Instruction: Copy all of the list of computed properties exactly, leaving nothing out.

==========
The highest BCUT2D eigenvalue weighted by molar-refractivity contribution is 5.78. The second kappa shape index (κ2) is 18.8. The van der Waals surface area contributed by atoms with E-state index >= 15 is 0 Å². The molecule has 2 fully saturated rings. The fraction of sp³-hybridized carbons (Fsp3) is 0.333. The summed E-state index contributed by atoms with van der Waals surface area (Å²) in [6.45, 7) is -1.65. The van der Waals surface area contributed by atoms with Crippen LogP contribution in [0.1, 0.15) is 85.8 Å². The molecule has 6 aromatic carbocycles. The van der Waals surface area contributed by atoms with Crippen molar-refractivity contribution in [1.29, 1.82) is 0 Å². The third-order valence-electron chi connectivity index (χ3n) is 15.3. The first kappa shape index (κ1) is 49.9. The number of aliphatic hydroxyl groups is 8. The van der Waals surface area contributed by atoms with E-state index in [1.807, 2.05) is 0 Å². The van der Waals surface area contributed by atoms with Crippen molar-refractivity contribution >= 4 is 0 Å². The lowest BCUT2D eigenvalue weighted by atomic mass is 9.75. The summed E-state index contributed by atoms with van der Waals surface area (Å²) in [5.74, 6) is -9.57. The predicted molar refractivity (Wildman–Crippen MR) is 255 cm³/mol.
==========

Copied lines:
The highest BCUT2D eigenvalue weighted by molar-refractivity contribution is 5.78. The second kappa shape index (κ2) is 18.8. The van der Waals surface area contributed by atoms with E-state index >= 15 is 0 Å². The molecule has 2 fully saturated rings. The fraction of sp³-hybridized carbons (Fsp3) is 0.333. The summed E-state index contributed by atoms with van der Waals surface area (Å²) in [6.45, 7) is -1.65. The van der Waals surface area contributed by atoms with Crippen LogP contribution in [0.1, 0.15) is 85.8 Å². The molecule has 6 aromatic carbocycles. The van der Waals surface area contributed by atoms with Crippen molar-refractivity contribution in [1.29, 1.82) is 0 Å². The third-order valence-electron chi connectivity index (χ3n) is 15.3. The first kappa shape index (κ1) is 49.9. The number of aliphatic hydroxyl groups is 8. The van der Waals surface area contributed by atoms with E-state index in [1.807, 2.05) is 0 Å². The van der Waals surface area contributed by atoms with Crippen molar-refractivity contribution >= 4 is 0 Å². The lowest BCUT2D eigenvalue weighted by atomic mass is 9.75. The summed E-state index contributed by atoms with van der Waals surface area (Å²) in [5.74, 6) is -9.57. The predicted molar refractivity (Wildman–Crippen MR) is 255 cm³/mol.